×

Announcing: Slashdot Deals - Explore geek apps, games, gadgets and more. (what is this?)

Thank you!

We are sorry to see you leave - Beta is different and we value the time you took to try it out. Before you decide to go, please take a look at some value-adds for Beta and learn more about it. Thank you for reading Slashdot, and for making the site better!

Comments

top

Microsoft Launches Outlook For Android and iOS

rickb928 Re: What's the point? (169 comments)

Even if they had push apps, the value proposition isn't there any more.

16 minutes ago
top

Why ATM Bombs May Be Coming Soon To the United States

rickb928 Re: Positive pressure? (367 comments)

These ATMs are in steel or concrete booths. Without A/C they are ovens. Even when covered. Add the electronics and the heat up a lot.

If you don't live in Phoenix stop pretending you do. If you do, you should know better.

yesterday
top

Microsoft Launches Outlook For Android and iOS

rickb928 Re: What's the point? (169 comments)

BES 1x doesn't do our corporate apps.

The corporate VPN already does secure connections fine. Just a new client.

And people want tablets that are not worth trying to shoehorn into BES.

Oh, and it's all cheaper.

yesterday
top

Microsoft Launches Outlook For Android and iOS

rickb928 Re: Big (169 comments)

It's on my phone as an app, and Exchange wasn't specified.

yesterday
top

Microsoft Launches Outlook For Android and iOS

rickb928 Re: Big (169 comments)

if your compdoor fired you because you accessed their Exchange server on your phone, they are doing it wrong.

yesterday
top

Microsoft Launches Outlook For Android and iOS

rickb928 Re: What's the point? (169 comments)

Then come to work here. That's our plan.

yesterday
top

Mozilla Dusts Off Old Servers, Lights Up Tor Relays

rickb928 Re:LOL ... what? (80 comments)

You had me at Mozilla

yesterday
top

US Air Force Selects Boeing 747-8 To Replace Air Force One

rickb928 Re: track record (291 comments)

That's pretty much the normal air flight experience today on U.S. carriers. I'm sore for more than a day after a 6 hour flight.

yesterday
top

Microsoft Launches Outlook For Android and iOS

rickb928 Re: What's the point? (169 comments)

The plan where I work is to roll out first IOS and then Android apps to securely run corporate email, calendar, etc (?) Over the VPN. Then kill the BES servers.

Security is a very big deal here. That's why the mobile apps are taking so long to be finished. BES is no longer worth the money, and we all want to use our own phone anyways.

yesterday
top

Microsoft Launches Outlook For Android and iOS

rickb928 Re: Big (169 comments)

It's called Google Inbox, and it Sorts. Based. On. Categories.

yesterday
top

Why ATM Bombs May Be Coming Soon To the United States

rickb928 Re: Positive pressure? (367 comments)

Around here it gets to 121â occasionally. An ATM in an enclosure doesn't have much of chance without active cooling.

If it has a sun exposure, expect internal temps of 160-180â. My car gets that hot.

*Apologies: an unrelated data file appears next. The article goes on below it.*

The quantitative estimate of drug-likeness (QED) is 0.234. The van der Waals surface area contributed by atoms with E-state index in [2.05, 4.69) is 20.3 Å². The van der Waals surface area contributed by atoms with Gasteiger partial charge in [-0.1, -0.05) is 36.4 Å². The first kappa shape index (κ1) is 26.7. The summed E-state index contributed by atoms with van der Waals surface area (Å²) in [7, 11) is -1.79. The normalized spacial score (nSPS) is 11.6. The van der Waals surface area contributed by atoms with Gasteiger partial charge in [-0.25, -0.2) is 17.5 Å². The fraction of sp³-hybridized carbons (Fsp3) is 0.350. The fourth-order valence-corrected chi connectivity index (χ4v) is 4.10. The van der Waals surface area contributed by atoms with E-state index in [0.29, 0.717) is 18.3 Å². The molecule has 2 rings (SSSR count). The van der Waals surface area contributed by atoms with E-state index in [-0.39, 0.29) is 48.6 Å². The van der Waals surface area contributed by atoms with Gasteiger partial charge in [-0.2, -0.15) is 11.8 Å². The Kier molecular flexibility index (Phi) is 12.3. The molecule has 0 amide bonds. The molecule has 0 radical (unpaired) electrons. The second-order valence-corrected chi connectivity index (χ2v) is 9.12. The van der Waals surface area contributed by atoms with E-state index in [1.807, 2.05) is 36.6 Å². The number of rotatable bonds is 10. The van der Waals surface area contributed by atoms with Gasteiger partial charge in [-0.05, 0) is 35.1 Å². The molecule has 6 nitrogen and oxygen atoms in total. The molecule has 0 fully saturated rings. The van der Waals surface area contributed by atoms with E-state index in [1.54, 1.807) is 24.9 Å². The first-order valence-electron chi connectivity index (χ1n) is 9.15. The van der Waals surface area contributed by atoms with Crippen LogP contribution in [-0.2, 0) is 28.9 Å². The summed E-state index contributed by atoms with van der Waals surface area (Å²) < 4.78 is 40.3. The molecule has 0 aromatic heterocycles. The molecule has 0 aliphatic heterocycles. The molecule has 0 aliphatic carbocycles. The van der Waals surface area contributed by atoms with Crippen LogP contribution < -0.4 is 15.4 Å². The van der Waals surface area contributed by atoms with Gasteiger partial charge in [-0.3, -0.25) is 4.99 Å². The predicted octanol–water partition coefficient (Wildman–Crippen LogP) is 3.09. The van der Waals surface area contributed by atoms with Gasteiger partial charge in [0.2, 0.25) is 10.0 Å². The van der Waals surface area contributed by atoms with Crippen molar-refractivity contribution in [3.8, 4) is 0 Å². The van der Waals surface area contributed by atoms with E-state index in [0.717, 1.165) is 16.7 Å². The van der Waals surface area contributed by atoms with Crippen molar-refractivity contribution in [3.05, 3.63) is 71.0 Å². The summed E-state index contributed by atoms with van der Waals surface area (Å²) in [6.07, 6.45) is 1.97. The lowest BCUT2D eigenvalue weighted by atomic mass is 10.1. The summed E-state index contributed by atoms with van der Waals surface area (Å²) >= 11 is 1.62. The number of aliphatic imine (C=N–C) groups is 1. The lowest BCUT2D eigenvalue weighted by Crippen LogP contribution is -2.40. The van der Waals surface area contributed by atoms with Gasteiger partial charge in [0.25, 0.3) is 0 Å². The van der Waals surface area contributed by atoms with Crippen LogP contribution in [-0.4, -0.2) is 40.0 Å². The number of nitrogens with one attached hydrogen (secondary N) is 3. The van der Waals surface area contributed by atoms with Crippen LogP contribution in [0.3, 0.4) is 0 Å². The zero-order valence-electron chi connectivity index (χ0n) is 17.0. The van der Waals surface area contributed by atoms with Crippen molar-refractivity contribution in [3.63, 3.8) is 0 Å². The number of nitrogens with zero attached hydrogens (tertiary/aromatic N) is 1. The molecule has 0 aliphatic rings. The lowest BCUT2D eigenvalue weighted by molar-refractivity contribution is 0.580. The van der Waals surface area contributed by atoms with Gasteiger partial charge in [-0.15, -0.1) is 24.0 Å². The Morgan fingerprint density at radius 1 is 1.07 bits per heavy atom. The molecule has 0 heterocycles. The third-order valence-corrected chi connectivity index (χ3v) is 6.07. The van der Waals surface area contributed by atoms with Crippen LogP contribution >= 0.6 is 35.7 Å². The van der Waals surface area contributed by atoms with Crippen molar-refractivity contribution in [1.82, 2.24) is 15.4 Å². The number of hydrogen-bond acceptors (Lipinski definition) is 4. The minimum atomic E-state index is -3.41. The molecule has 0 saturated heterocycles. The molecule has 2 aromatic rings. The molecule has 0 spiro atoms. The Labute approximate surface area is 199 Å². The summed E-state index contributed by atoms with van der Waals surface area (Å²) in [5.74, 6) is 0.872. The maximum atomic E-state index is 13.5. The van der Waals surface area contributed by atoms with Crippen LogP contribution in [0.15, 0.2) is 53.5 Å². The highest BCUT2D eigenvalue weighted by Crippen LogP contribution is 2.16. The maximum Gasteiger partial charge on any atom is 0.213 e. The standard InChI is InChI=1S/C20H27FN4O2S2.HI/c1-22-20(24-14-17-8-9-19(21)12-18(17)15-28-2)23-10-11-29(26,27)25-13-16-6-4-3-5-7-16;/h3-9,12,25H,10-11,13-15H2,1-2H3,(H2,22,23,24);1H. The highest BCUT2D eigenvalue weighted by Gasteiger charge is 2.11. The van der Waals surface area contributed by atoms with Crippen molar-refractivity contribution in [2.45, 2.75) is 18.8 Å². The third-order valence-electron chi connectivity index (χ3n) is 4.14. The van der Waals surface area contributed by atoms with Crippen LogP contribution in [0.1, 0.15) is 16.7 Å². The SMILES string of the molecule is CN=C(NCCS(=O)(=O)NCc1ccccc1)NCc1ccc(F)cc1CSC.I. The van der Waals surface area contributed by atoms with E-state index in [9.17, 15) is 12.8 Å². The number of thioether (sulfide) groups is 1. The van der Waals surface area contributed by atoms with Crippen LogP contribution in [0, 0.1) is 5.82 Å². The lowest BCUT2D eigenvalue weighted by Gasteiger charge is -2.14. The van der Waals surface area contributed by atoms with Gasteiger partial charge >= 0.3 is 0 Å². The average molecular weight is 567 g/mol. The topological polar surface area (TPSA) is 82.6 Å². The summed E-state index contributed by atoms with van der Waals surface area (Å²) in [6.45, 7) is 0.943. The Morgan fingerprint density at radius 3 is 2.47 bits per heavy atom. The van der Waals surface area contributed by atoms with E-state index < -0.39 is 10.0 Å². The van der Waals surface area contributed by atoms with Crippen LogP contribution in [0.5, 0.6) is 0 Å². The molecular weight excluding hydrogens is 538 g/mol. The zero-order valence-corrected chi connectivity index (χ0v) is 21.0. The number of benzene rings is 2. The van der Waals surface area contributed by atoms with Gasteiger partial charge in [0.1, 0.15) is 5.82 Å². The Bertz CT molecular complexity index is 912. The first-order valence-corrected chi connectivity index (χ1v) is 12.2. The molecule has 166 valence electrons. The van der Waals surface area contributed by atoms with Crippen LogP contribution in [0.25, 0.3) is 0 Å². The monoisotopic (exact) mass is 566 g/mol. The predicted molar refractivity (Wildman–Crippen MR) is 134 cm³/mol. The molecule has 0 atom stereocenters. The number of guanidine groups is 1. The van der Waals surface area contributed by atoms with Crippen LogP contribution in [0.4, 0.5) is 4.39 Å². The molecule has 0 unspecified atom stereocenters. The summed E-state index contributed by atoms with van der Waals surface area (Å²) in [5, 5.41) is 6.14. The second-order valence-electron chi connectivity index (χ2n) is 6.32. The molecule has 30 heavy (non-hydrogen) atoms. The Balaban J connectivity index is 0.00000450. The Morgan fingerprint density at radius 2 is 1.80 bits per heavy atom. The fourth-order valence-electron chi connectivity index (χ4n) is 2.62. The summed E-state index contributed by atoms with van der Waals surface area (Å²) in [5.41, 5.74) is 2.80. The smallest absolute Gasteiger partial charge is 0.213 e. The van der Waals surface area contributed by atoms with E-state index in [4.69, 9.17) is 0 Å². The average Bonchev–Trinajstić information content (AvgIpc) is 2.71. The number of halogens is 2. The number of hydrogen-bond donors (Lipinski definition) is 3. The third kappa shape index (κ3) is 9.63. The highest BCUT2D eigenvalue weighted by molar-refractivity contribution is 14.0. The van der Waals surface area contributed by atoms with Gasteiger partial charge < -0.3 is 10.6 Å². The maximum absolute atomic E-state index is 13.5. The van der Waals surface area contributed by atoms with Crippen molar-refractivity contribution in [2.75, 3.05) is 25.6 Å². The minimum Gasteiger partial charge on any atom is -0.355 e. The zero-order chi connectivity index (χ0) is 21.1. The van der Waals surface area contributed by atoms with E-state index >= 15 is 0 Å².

2 days ago
top

Proposed Disk Array With 99.999% Availablity For 4 Years, Sans Maintenance

rickb928 Re: Power Costs (253 comments)

And if you send a tech, not the local admin, all the numbers change.

2 days ago
top

Proposed Disk Array With 99.999% Availablity For 4 Years, Sans Maintenance

rickb928 Re:Service call? (253 comments)

Yes we have, if the array is installed in your backup corporate PKI server, in a shielded and locked cage with video, electrostatic, and laser monitoring and alarms. And the keys to the cage are in another state. And it requires EVP approval to deliver the keys to the authorized tech for a flight to the DR site to change a failed drive.

A real world example. You would recognize the name of this corporation in the first three letters. They take their corporate security very seriously, so much so that bumping into the cage earned you a visit from armed security, an escort out, and full debriefing until they were satisfied you would never take the cart with the stuck caster again...

2 days ago
top

Proposed Disk Array With 99.999% Availablity For 4 Years, Sans Maintenance

rickb928 Re:Ignores how disks often fail (253 comments)

This from an NEC white paper in 2008:

"A recent academic study [1] of 1.5 million HDDs in the NetApp database over a 32 month period found that 8.5% of SATA disks develop silent corruption. Some disk arrays run a background process to verify that the data and RAID parity match, a process which can catch these kinds of errors. However, the study also found that 13% of the errors are missed by the background verification process. When you put those statistics together, you find on average that 1 in 90 SATA drives will experience silent data corruption not caught by the background verification process. So when those data blocks are read, the data returned to the application would be corrupt, but nobody would know. For a RAID-5 (4+P) configuration at 930 GB usable per 1 TB SATA drive, that calculates to an undetected error for every 67 TB of data, or 15 errors for every petabyte of data. If a system were constantly reading all that data at 200 MB/sec, it would encounter an error in less than 100 hours."

Sometimes, I just want to weep.

2 days ago
top

Proposed Disk Array With 99.999% Availablity For 4 Years, Sans Maintenance

rickb928 Re:4 years??? (253 comments)

4 years was my recommendation for disk replacements from about 198 onwards. Some arrays had drives >8 years old, but if failure was not tolerated, 4 years was enough.

Mind you, if the customer specified IDE drives, I warned them that failure was inevitable. SCSI 10K drives, I would still swap but that was for five-nines.

And those stupid IDE RAID cards, well, that's too cheap. We are no longer talking reliable. Let someone else have that business.

2 days ago
top

Proposed Disk Array With 99.999% Availablity For 4 Years, Sans Maintenance